I read and get told all the time that the trick to making popular works these days is to make them short and dumb, essentially. Oh, and don't try too hard. Or at all. Which is fine if done right, but when you can have "huh" as a punch line, then yeah, that irks me a little bit.

rhonda said...

i don't understand hipster humor (or hipster culture in general) because to me, it takes entirely too much damn effort to pretend that you're too cool to care about anything. all that nonchalance takes more posturing than just BEING. juno could have been entirely summed up with a string of sighs and snorts, and ended with an eye roll... and i got suckered into it by two other girls that were my age who (against all logic) thought it was the most intelligent thing since the invention of the wheel. man. i need to see better movies.

i liked michael cera on the show arrested development...but he pretty much was an awkward kid, playing the role of an awkward kid. for the only time in his illustriously awkward career, it fit.

cell phones are a mixed bag... i used to never think i'd be one to text, and then it got me. at first, it started with messaging those friends that i KNEW would never call, only text. it slowly progressed to me reluctantly purchasing an unlimited package. my phone is antiquated by most standards, but i genuinely don't want an iPhone because i'm clumsy. i need an old phone to stand up to my abuse. what i really need is a rock that will make outbound telephone calls. barring that, i'll keep my old samsung until that last trip to the floor sends it to technoheaven.

as for feeling old...if you ever want to beat that feeling, start smoking. smoke a FUCKTON, no less than 2 packs a day. do it for long enough to pick up a good smoker's hack, which actually is every bit as chunky as it sounds like it would be when you hear other people doing it. THEN QUIT. i assure you that you'll feel so much better by comparison that age really won't be anything but a number.

rhonda said...
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rhonda said...

something that actually does make me feel issues. i shared a dessert with a friend yesterday and i am still paying for it. i feel like someone spent the entire night kicking me in the stomach. other people my age and older eat whatever they want, but i eat a brownie and get so fucked up that i practically have to go to rehab to get it out of my system.

Tom Alday said...









Ian McGibboney said...

Rhonda- You're dead-on about the hipster thing. It takes a lot of effort to look detached and cool (in what I consider the pejorative sense). Kind of how I used to be annoyed by grunge back in 8th grade because everyone had the same brand-new, expensive clothes from Gadzooks that they wore because they were too cool to care about image. Yeah. I know that dates me, but hell, we're practically the same age anyway.

Ian McGibboney said...

Tom - 1) I'm impressed that you dared comment on a non-political post; 2) it's ironic that you cut and paste something from a previous thread to decry me for allegedly cookie-cutter writing; 3) it doesn't even make sense here. Are you a hipster?

Tom Alday said...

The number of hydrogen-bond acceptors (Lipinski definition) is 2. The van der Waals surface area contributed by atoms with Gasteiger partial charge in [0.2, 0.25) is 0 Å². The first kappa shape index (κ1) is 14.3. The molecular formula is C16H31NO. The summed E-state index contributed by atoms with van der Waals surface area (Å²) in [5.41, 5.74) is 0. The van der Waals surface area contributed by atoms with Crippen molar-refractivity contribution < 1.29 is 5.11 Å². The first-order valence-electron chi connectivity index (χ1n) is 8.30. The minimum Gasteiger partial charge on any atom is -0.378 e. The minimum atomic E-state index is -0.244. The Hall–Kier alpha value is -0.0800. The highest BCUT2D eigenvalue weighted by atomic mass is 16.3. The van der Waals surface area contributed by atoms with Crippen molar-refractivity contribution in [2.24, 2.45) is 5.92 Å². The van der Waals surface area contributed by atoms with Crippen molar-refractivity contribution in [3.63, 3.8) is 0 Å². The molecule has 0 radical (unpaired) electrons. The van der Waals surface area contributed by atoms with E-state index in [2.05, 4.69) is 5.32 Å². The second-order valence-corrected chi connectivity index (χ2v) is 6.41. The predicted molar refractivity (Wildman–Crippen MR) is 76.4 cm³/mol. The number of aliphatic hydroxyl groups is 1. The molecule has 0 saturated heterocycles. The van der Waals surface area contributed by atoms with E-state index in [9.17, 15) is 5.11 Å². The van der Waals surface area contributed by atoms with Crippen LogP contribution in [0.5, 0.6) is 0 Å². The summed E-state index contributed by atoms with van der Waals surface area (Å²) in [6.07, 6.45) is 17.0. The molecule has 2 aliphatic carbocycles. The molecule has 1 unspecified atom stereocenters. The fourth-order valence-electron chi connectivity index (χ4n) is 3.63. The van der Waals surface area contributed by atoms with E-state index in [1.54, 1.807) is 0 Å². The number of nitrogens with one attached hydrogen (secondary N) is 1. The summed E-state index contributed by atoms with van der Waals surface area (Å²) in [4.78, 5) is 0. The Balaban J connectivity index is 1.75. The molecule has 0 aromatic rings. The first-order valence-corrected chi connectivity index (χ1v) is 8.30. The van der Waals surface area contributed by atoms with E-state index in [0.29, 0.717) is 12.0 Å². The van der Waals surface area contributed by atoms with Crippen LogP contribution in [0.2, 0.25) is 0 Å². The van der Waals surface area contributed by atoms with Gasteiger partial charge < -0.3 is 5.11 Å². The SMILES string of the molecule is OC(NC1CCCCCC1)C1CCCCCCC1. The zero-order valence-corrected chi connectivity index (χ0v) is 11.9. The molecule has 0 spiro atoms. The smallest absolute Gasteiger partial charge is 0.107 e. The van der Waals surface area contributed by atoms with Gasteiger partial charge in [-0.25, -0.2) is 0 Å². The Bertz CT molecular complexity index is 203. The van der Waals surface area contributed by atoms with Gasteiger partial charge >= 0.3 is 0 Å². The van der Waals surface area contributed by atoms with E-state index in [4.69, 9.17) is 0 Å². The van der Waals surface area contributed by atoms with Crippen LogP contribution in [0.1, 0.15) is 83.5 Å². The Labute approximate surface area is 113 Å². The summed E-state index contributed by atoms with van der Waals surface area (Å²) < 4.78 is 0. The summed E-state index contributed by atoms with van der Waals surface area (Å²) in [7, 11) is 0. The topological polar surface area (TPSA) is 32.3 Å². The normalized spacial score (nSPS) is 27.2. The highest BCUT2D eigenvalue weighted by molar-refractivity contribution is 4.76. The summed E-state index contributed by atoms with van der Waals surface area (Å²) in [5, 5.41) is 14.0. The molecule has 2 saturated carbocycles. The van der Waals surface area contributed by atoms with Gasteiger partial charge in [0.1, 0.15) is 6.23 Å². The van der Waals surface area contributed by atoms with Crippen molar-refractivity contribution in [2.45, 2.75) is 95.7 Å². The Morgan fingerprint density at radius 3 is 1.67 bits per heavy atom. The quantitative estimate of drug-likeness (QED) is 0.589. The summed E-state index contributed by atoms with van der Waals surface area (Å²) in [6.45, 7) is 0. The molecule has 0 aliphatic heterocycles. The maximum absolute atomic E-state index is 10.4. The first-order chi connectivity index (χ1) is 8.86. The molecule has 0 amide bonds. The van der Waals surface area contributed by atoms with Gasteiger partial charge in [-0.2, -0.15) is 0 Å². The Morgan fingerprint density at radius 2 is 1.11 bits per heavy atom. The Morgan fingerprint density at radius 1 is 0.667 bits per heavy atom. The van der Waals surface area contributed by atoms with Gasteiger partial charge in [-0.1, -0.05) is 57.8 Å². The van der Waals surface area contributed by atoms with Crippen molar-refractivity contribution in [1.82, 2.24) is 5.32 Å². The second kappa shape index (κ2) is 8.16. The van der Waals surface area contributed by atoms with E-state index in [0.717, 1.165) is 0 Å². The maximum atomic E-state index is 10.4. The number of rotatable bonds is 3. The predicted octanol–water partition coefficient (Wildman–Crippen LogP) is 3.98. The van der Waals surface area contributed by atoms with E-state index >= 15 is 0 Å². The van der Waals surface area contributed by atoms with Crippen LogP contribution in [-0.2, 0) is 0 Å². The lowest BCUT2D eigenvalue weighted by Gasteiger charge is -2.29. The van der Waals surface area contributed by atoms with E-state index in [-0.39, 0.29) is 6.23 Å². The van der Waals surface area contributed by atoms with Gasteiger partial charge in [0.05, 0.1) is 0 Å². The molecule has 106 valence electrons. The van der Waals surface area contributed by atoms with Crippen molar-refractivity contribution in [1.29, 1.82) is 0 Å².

Lol, it fits perfectly because all your posts, political or otherwise, follow the same basic structure as defined by the Ian McGibboney Post-a-Tron 5000© generic blog post generator you use.

Ian McGibboney said...

Hey, Tom, when was the last time you got even one comment on one of your posts? I've gotten a few this month, and this month just started!

Tom Alday said...

ahaha, you've gone from saying "I don't care about comments, I do this blog for myself!" just a few months ago to this. Just another topic you're wildly inconsistent on.

btw, your 4 main commenters are 2 people that think you're a retard, and 2 that are retards. I wouldn't be bragging.

Ian McGibboney said...

You missed my point, Tom. For someone who's supposedly not worth wasting time on, I seem to get a lot of comments. Especially from the ones who repeatedly insist I'm not worth talking about. And who actually aren't worth talking about themselves, apparently.

"Your 4 main commenters are 2 people that think you're a retard, and 2 that are retards."

Also, two other people.

NOLA Progressive said...
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NOLA Progressive said...

I have avoided becoming entangled in any of the Alday back and forth lately, but I want to express an opinion/observation here.

Tom, do you realize how little integrity it shows to continually post insulting and harrassing comments on an individual's blog who allows you to post whatever you like? Especially when he could make you, in essence, dissappear with the click of a button. That is sort of like punching a pacifist in the face because you know he won't hit you back.

I just walked out of a disciplinary hearing for a student about 30 minutes ago, and I am surprised at how similar it was to almost any post that involves you as a commentor. Full of deflection, paltry justification for misdeeds, anger and unfounded sense of injustice, sense that own actions only need be as just as the guy next to you, etc...

I can see the "Oh that's rich from a retard/cunt/liberal/*insert insult here*" response coming already. That's fine. I feel that we have covered all the back and forth ground we ever will at this point. This was just standout enough to me to actually engage.

Tom Alday said...

"I don't care about comments, I blog for myself" - Ian, 4 months ago

"I sure do get a lot of comments! I've gotten a few this month and it just started!" - Ian, today

Are you able to keep a simple, consistent thought or idea post to post? I wonder.


Ian can do what he wants, but as I said before he allows my comments because he enjoys the adversarial conversation. It's the tone he sets with his degrading posts and the tone he encourages with egging on mocking and insulting comments by me and his friends. Quit trying to White Knight him, he doesn't deserve the image you've built up of him.